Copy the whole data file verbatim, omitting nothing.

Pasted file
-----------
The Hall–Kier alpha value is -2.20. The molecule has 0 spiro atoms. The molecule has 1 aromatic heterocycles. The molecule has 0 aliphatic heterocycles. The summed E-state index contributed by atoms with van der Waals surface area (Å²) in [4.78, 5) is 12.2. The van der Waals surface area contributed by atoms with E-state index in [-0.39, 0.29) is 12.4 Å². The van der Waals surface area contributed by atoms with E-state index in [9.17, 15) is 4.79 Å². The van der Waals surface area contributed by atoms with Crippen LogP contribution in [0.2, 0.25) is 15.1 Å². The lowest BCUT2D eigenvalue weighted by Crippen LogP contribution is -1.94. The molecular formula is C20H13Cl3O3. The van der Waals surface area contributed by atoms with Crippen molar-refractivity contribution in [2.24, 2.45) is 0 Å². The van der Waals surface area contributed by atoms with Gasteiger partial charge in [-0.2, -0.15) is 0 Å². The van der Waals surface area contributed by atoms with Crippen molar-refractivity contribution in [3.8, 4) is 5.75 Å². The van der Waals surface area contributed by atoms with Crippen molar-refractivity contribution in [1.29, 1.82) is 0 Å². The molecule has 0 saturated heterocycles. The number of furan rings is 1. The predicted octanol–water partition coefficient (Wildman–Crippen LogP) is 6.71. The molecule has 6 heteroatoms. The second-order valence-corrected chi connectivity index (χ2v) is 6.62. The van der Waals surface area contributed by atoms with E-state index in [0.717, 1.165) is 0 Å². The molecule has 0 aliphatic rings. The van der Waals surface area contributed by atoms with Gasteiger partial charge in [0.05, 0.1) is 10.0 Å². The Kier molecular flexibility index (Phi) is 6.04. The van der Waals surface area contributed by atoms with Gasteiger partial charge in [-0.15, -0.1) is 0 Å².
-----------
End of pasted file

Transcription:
The Hall–Kier alpha value is -2.20. The molecule has 0 spiro atoms. The molecule has 1 aromatic heterocycles. The molecule has 0 aliphatic heterocycles. The summed E-state index contributed by atoms with van der Waals surface area (Å²) in [4.78, 5) is 12.2. The van der Waals surface area contributed by atoms with E-state index in [-0.39, 0.29) is 12.4 Å². The van der Waals surface area contributed by atoms with E-state index in [9.17, 15) is 4.79 Å². The van der Waals surface area contributed by atoms with Crippen LogP contribution in [0.2, 0.25) is 15.1 Å². The lowest BCUT2D eigenvalue weighted by Crippen LogP contribution is -1.94. The molecular formula is C20H13Cl3O3. The van der Waals surface area contributed by atoms with Crippen molar-refractivity contribution in [2.24, 2.45) is 0 Å². The van der Waals surface area contributed by atoms with Gasteiger partial charge in [-0.2, -0.15) is 0 Å². The van der Waals surface area contributed by atoms with Crippen molar-refractivity contribution in [3.8, 4) is 5.75 Å². The van der Waals surface area contributed by atoms with Crippen molar-refractivity contribution in [1.29, 1.82) is 0 Å². The molecule has 0 saturated heterocycles. The number of furan rings is 1. The predicted octanol–water partition coefficient (Wildman–Crippen LogP) is 6.71. The molecule has 6 heteroatoms. The second-order valence-corrected chi connectivity index (χ2v) is 6.62. The van der Waals surface area contributed by atoms with E-state index in [0.717, 1.165) is 0 Å². The molecule has 0 aliphatic rings. The van der Waals surface area contributed by atoms with Gasteiger partial charge in [0.05, 0.1) is 10.0 Å². The Kier molecular flexibility index (Phi) is 6.04. The van der Waals surface area contributed by atoms with Gasteiger partial charge in [-0.15, -0.1) is 0 Å².